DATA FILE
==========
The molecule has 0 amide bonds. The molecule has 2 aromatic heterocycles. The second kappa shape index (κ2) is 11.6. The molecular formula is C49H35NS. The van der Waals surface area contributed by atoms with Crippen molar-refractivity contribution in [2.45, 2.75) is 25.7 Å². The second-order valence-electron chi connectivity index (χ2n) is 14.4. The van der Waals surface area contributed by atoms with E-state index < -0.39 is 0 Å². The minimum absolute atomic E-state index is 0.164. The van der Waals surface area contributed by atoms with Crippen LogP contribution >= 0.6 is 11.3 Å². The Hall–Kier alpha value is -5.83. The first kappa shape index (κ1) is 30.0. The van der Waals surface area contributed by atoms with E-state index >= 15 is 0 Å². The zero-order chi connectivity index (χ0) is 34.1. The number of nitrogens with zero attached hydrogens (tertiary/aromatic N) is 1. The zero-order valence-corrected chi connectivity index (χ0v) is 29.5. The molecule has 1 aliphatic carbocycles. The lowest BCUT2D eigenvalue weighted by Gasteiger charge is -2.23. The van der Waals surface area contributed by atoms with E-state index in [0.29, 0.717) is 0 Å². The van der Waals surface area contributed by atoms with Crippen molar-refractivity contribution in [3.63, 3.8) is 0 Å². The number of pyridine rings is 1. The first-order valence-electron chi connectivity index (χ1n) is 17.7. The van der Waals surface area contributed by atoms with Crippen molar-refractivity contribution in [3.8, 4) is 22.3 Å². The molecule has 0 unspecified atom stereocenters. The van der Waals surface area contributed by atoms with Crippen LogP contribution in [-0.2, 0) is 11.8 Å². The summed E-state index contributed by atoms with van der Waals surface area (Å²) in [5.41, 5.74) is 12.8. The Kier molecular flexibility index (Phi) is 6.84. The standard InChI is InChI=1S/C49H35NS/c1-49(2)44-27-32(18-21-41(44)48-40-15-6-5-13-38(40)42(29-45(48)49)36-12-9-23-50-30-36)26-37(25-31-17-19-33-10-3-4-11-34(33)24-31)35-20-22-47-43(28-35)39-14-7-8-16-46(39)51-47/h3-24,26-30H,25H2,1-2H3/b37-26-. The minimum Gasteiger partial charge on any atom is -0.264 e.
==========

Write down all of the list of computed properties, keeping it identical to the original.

The molecule has 0 amide bonds. The molecule has 2 aromatic heterocycles. The second kappa shape index (κ2) is 11.6. The molecular formula is C49H35NS. The van der Waals surface area contributed by atoms with Crippen molar-refractivity contribution in [2.45, 2.75) is 25.7 Å². The second-order valence-electron chi connectivity index (χ2n) is 14.4. The van der Waals surface area contributed by atoms with E-state index < -0.39 is 0 Å². The minimum absolute atomic E-state index is 0.164. The van der Waals surface area contributed by atoms with Crippen LogP contribution >= 0.6 is 11.3 Å². The Hall–Kier alpha value is -5.83. The first kappa shape index (κ1) is 30.0. The van der Waals surface area contributed by atoms with E-state index >= 15 is 0 Å². The zero-order chi connectivity index (χ0) is 34.1. The number of nitrogens with zero attached hydrogens (tertiary/aromatic N) is 1. The zero-order valence-corrected chi connectivity index (χ0v) is 29.5. The molecule has 1 aliphatic carbocycles. The lowest BCUT2D eigenvalue weighted by Gasteiger charge is -2.23. The van der Waals surface area contributed by atoms with E-state index in [0.29, 0.717) is 0 Å². The van der Waals surface area contributed by atoms with Crippen molar-refractivity contribution in [3.63, 3.8) is 0 Å². The number of pyridine rings is 1. The first-order valence-electron chi connectivity index (χ1n) is 17.7. The van der Waals surface area contributed by atoms with Crippen molar-refractivity contribution in [3.8, 4) is 22.3 Å². The molecule has 0 unspecified atom stereocenters. The van der Waals surface area contributed by atoms with Crippen LogP contribution in [-0.2, 0) is 11.8 Å². The summed E-state index contributed by atoms with van der Waals surface area (Å²) in [5.41, 5.74) is 12.8. The Kier molecular flexibility index (Phi) is 6.84. The standard InChI is InChI=1S/C49H35NS/c1-49(2)44-27-32(18-21-41(44)48-40-15-6-5-13-38(40)42(29-45(48)49)36-12-9-23-50-30-36)26-37(25-31-17-19-33-10-3-4-11-34(33)24-31)35-20-22-47-43(28-35)39-14-7-8-16-46(39)51-47/h3-24,26-30H,25H2,1-2H3/b37-26-. The minimum Gasteiger partial charge on any atom is -0.264 e.